07-06-2012 04:54 PM
I just purchased four lightly used Seagate Barracudas, ST1000DM003. Performance and power usage specs are unreal, and I couldn't wait to install them in my Mac Pro and set them up in a RAID 10.
I installed them and was blown away by the speed, but my awe soon turned to disapointment. The drives are not all the same firmware revision, and so they differ quite a bit in performance, not good for a RAID setup. But hey, no problem, before I bought the drives I made sure that I could upgrade to the latest firmware, detailed here:
All I had to do was download and burn the bootable ISO image, upload the firmware to each drive. Simple. Thanks for supporting Macs, Seagate!
I discovered that the bootable firmware CD I burned is utterly useless in a Mac Pro. It does not recognize any drives. I removed all drives but one Barracuda, and still it does not recognize the drive. It simply reports that there are no drives to update.
So now I have four drives with different (old) firmware versions, and with all the chirping it sounds like a freakin' rookery in my Mac Pro.
Is there some trick to get the firmware update utility working in a Mac Pro, or did I just get punk'd?
07-06-2012 08:06 PM
I successfully updated the firmware on an Intel SSD using Intel's bootable ISO image burned to disk, so the failure of Seagate's firmware update utility is definitely not due to a limitation of the Mac Pro's SATA controller.
I realize that Seagate's Mac support division most likely consists of some guy in a basement with a can of roach killer, but it would be considerate of them to at least note on the firmware update utility download page that it does not support Apple computers.
07-23-2012 08:44 AM
07-23-2012 08:22 PM
If this is Apple's fault, then why was I able to update the firmware on my Intel SSD? Does Intel have a secret stash of magic firmware fairy dust?
Anyways, the only reason this is an issue for me is because Seagate claims on their support site that their bootable ISO image firmware updater supports Intel Macs. If they had not made such a claim, I wouldn't have bought their product and all would be well.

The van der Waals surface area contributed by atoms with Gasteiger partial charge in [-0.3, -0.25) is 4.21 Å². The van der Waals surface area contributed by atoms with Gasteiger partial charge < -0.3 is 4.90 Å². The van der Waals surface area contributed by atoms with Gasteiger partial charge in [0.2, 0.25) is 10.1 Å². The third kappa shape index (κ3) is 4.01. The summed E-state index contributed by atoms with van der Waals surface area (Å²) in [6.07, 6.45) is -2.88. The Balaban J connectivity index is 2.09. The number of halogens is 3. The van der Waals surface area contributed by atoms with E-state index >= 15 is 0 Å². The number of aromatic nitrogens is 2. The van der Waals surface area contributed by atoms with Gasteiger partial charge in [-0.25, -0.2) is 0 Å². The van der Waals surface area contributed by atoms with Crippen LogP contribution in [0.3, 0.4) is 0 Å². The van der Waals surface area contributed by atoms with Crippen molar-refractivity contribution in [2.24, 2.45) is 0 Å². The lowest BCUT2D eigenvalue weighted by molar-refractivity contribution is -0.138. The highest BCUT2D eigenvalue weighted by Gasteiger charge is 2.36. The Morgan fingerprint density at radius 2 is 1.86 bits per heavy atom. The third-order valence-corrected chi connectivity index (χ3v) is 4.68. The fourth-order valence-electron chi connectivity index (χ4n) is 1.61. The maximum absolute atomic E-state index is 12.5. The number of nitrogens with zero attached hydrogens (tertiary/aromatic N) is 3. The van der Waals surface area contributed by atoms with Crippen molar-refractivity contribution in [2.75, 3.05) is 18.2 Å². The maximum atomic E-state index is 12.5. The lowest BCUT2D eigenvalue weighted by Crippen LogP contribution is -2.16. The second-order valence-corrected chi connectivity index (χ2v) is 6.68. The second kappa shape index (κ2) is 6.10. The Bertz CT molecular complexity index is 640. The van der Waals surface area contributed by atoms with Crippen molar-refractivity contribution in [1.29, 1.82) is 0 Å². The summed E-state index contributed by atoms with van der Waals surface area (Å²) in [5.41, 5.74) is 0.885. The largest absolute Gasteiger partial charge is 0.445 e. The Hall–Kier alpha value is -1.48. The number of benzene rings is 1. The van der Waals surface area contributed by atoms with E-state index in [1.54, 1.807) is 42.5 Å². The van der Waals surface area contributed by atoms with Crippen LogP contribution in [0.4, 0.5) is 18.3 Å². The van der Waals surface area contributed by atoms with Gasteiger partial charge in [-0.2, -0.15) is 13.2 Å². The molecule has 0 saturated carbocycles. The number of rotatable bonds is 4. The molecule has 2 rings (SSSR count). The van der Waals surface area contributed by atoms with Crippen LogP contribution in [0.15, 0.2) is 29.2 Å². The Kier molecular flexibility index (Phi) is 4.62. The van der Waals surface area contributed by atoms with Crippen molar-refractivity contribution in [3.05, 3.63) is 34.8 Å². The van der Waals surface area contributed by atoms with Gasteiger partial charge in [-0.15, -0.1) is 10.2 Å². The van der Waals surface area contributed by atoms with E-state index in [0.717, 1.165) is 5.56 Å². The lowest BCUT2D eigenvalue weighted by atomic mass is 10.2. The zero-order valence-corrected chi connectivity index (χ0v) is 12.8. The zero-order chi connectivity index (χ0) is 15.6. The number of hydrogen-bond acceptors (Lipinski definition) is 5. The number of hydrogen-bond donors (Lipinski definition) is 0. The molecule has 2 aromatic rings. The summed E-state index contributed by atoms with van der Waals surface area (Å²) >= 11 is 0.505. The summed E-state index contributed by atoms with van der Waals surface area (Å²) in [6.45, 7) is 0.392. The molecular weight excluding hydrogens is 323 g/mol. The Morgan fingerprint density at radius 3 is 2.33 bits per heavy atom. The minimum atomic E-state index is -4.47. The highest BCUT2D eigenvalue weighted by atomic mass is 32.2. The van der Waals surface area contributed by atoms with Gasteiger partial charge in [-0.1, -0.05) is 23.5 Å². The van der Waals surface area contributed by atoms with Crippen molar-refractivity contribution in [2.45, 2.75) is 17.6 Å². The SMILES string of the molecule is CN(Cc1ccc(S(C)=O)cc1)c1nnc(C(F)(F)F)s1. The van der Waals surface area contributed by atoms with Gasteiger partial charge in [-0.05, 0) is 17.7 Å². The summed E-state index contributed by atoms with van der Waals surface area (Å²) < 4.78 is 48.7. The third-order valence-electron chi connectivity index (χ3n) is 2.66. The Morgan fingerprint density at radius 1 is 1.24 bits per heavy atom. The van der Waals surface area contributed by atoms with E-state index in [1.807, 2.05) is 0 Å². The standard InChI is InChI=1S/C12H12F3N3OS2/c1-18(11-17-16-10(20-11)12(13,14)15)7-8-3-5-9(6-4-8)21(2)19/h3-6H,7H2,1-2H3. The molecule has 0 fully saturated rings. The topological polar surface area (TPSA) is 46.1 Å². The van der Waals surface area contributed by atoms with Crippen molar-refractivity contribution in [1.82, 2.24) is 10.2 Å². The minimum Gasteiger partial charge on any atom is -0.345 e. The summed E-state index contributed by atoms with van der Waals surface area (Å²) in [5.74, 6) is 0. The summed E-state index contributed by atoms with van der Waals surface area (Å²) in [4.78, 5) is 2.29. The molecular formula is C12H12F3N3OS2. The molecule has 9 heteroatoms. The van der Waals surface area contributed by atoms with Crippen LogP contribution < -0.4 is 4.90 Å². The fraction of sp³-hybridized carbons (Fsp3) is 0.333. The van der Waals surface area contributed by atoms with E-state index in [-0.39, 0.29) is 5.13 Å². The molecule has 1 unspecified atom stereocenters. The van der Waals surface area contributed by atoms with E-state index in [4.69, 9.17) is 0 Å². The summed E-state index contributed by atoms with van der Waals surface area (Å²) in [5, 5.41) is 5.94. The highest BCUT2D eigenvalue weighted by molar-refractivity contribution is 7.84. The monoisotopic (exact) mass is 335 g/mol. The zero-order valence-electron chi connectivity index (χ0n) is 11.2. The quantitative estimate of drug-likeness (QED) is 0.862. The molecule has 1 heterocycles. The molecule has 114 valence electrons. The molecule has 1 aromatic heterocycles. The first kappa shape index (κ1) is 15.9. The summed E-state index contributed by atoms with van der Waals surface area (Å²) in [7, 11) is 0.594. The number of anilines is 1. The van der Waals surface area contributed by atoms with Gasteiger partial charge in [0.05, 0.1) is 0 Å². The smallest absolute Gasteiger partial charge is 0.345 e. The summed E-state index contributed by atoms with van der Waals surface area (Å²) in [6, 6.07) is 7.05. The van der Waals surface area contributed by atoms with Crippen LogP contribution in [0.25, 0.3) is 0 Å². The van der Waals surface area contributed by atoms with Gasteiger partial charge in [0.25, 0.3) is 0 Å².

I'd be happy if Seagate would just update their support page to note that Macs are not supported, so other Mac users don't get punk'd like I did.
07-24-2012 08:46 AM
08-02-2012 04:16 PM
No, I can't set the SATA controller to IDE mode on a Mac Pro. That's probably why some people can get the ISO updater to work on older Macs, because their SATA controllers aren't locked in AHCI mode.
I should note that I've updated the firmware on yet another drive in my Mac Pro using a bootable ISO image. This one was a Crucial M4 SSD. So both Intel and Crucial offer bootable ISO images for updating firmware that work perfectly fine on my Mac Pro. It seems pretty clear to me that Seagate are either too lazy or too cheap to pay someone to spend a few days making a bootable ISO firmware updater that will work on all Intel hardware.
I could beg someone with a Windows machine to let me crack their case open to update the firmware, but I'm opposed to going through that hassle based on principle every time Seagate updates their firmware.
Thankfully, I've found a solution. I sold these drives on eBay and will purchase a non-Seagate product. If Seagate ever decide to spend a few days working on a functional bootable ISO firmware updater, I'll happily buy another Seagate drive. Until then, I'm sure they won't miss my business
08-03-2012 10:29 AM